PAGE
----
Recognising…Cheddi’s contributions

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Yesterday was Cheddi Jagan’s death anniversary, and while your Eyewitness couldn’t make it to Babu Jaan, he’d like to pay homage to the great man.

He was going to say, “great soul”, but being a through and through Marxist, he doubts that Cheddi would have any truck with such idealistic notions! He followed Marx in insisting that “religion is the opium of the masses”. And he rejected opium!

Cheddi’s greatest contribution to Guyana was his commitment to improving the lot of the poor. While one can say this was “natural”, because he’d come out of the sugar plantations where most people eked out a subsistence existence, it wasn’t, really. He’d returned in 1943 as a qualified dentist with a “white wife”, and could’ve easily slipped into the incestuous and pretentious Coloured stratified middle-class of Georgetown, as so many professionals had done before. But in the US, he’d detected the wind of change that was coming – especially after the 1939 Moyne Commission had promised an opening up of the franchise when the War was over.

Politics before him had been dominated by middle-class politicians who rationally targeted their peers, since only they qualified for the franchise. In the 1947 elections – under the expanded franchise – Cheddi won a seat in the Legislature, and really shook that joint up! The old order of the Governor and his chosen cronies – both appointed by him and elected – had never been spoken to so frankly! The killing at Enmore of five sugar workers who were protesting an arbitrary detrimental change in their work rules made Cheddi into a prophet for the sugar workers. Wasn’t this exactly what he’d been saying all along?

Cheddi wore his Marxist ideology on his sleeve, and had received must criticism for this. It was seen as his Achilles heel, which eventually brought him down politically; but he really believed in “dialectical materialism” as a law as much as the law of gravity. So, he had no doubt that his position would prove to be right in the end – even after he was thrown out in 1953 and again in 1964 by the West.

While it might seem egoistic, he really believed that he’d placed “The West on Trial”!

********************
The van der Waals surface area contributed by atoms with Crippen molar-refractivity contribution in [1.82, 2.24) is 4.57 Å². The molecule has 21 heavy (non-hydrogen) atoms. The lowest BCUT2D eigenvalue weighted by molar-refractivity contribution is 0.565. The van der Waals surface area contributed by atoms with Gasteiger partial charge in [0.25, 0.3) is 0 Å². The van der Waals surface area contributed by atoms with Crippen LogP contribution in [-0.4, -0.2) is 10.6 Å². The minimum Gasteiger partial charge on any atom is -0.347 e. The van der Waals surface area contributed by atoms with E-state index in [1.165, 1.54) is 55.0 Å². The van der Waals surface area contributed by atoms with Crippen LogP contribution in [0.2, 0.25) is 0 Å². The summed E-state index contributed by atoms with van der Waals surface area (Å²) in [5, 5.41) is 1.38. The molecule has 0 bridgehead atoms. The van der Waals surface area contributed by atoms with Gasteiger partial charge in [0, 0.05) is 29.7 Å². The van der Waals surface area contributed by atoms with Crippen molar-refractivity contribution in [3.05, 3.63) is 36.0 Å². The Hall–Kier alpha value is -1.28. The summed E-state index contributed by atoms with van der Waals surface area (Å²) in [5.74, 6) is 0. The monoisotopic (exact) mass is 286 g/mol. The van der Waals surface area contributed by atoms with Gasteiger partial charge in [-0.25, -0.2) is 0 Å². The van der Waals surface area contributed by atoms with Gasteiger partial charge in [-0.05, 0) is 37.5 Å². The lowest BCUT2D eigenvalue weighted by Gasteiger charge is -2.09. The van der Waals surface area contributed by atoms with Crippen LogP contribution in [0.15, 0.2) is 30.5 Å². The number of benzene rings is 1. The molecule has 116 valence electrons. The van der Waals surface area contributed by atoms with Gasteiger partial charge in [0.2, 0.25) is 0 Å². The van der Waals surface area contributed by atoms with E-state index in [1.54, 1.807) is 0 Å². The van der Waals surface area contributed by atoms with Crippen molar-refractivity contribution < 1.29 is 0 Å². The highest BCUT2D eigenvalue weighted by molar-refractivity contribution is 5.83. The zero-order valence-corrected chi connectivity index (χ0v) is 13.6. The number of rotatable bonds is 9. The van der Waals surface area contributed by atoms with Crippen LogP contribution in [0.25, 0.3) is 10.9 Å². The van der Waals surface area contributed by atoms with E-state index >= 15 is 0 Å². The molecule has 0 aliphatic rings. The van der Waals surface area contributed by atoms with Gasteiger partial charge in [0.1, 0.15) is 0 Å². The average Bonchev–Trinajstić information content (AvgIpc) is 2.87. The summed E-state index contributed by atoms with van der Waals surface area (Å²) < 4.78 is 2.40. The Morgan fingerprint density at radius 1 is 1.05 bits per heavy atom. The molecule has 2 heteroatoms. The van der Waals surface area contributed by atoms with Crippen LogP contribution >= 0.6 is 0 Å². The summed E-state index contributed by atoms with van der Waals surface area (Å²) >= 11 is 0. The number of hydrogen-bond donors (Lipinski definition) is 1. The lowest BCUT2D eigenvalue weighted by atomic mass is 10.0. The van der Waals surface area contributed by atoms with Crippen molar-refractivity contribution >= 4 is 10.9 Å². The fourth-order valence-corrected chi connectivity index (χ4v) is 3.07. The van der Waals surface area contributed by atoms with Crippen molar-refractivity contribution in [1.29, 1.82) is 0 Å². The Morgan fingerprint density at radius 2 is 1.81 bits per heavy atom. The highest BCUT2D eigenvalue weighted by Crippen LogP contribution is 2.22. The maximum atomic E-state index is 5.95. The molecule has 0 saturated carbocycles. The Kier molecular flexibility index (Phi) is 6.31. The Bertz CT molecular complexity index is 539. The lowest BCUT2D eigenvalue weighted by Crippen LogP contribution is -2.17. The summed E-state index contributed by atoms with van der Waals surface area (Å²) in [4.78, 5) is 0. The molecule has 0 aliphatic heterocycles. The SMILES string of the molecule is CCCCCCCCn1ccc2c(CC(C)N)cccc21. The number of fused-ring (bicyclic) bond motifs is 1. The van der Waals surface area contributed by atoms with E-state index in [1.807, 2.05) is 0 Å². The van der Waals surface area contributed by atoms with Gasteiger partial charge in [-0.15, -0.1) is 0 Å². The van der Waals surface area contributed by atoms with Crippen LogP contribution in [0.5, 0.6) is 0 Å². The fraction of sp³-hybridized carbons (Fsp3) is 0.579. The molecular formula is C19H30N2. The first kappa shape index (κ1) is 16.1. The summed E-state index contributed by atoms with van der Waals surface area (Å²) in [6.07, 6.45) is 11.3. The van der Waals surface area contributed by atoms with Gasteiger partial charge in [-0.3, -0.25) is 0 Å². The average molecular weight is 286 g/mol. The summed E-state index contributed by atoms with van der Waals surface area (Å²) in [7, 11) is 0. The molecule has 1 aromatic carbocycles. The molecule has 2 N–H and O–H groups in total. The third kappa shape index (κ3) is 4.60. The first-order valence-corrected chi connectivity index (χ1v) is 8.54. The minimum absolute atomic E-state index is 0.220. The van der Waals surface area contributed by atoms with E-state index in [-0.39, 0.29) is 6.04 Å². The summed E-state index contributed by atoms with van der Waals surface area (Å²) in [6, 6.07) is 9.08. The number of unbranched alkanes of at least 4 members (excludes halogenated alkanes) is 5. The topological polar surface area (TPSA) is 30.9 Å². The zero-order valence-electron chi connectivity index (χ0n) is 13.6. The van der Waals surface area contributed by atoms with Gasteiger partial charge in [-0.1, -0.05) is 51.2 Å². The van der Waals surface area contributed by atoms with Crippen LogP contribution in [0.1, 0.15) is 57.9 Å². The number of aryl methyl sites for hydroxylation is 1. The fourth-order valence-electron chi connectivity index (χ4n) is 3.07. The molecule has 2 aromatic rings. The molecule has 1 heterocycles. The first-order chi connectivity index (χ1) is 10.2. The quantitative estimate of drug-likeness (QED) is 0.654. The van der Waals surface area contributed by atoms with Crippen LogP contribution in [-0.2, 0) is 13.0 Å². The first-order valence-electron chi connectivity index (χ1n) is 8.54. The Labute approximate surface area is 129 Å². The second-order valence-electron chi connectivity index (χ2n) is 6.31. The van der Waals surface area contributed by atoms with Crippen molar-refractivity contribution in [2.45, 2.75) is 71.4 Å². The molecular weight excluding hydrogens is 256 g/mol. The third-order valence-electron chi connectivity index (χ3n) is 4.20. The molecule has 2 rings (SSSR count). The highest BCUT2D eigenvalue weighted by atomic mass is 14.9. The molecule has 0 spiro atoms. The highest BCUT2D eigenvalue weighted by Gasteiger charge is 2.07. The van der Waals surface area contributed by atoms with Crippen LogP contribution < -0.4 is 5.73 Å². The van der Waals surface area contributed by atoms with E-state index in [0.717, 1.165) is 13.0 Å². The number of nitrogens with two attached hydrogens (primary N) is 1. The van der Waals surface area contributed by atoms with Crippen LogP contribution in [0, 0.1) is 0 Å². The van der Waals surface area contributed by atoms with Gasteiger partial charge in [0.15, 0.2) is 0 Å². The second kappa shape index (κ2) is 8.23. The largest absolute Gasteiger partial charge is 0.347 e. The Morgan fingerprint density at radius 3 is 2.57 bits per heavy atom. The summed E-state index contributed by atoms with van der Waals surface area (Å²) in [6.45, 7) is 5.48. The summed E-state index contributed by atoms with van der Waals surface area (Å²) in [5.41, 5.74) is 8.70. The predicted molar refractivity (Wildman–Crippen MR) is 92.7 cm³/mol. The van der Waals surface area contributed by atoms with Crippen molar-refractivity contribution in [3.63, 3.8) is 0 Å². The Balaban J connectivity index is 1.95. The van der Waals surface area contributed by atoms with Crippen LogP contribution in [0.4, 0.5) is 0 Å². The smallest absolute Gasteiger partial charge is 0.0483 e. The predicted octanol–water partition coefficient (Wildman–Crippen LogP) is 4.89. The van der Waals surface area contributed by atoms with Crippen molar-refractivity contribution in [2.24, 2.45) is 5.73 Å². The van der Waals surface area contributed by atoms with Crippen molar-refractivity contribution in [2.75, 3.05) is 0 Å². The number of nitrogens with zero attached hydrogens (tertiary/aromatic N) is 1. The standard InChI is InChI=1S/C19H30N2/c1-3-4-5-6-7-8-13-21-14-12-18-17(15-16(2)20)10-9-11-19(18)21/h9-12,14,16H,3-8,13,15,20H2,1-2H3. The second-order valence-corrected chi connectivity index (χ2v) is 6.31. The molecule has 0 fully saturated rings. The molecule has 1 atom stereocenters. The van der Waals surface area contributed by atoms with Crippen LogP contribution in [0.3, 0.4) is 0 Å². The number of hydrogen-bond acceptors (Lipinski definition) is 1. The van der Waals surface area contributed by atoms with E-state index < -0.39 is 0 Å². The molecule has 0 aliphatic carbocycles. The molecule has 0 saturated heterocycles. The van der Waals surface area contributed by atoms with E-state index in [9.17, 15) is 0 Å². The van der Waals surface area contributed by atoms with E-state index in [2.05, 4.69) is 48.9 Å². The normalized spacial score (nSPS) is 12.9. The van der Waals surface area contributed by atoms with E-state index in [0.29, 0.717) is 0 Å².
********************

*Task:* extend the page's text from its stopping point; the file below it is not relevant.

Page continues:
And after 28 years in the wilderness, he DID return to office! And so, had the last laugh on his bete noir Burnham, whose grandiose plans had all collapsed ignominiously after all his Machiavellian scheming and plotting. They do say “all smart fly…”!

While he didn’t survive his term, he did show that he wasn’t as doctrinaire as the West had feared; he governed pragmatically. It gave him great satisfaction to hear Kennedy’s right hand man Schlesinger apologise for deposing him.

An Order of Democracy?

…trauma

Even without International Women’s Day tomorrow, your Eyewitness – and every Guyanese, he hopes – has been sensitised to the appalling level of violence being inflicted on women daily in our country. As such, he has listened carefully to the claim of PNC MP Sarabo-Halley that she was assaulted by PPP MP Kwame McKoy. The latter has vehemently and categorically denied her claim.

He is pleased that the Police have taken the matter in hand. They immediately reviewed the CCTV footage, but, unfortunately, it didn’t cover the spot where the incident was alleged to have occurred. They did, however, identify two MPs who were eyewitnesses, and have forwarded the case for legal advice.

What is troubling, however, is the insistence by the PNC to have McKoy banned from Parliament during the Budget Debate, and their raucous behaviour when the Speaker baulked. As Parliamentarians, who actually CREATE the laws of the country, they should appreciate that everyone, including MPs, have a right to due process!

They cannot be allowed to lynch McKoy!!

…BS

How ridiculous can Harmon get? He wants to have talks with “President Ali” to deal with matters confronting the nation, but refuses to recognise the Ali Government!

Well, wouldn’t President Ali’s “presumed illegitimate” Government be committing “illegitimate” acts?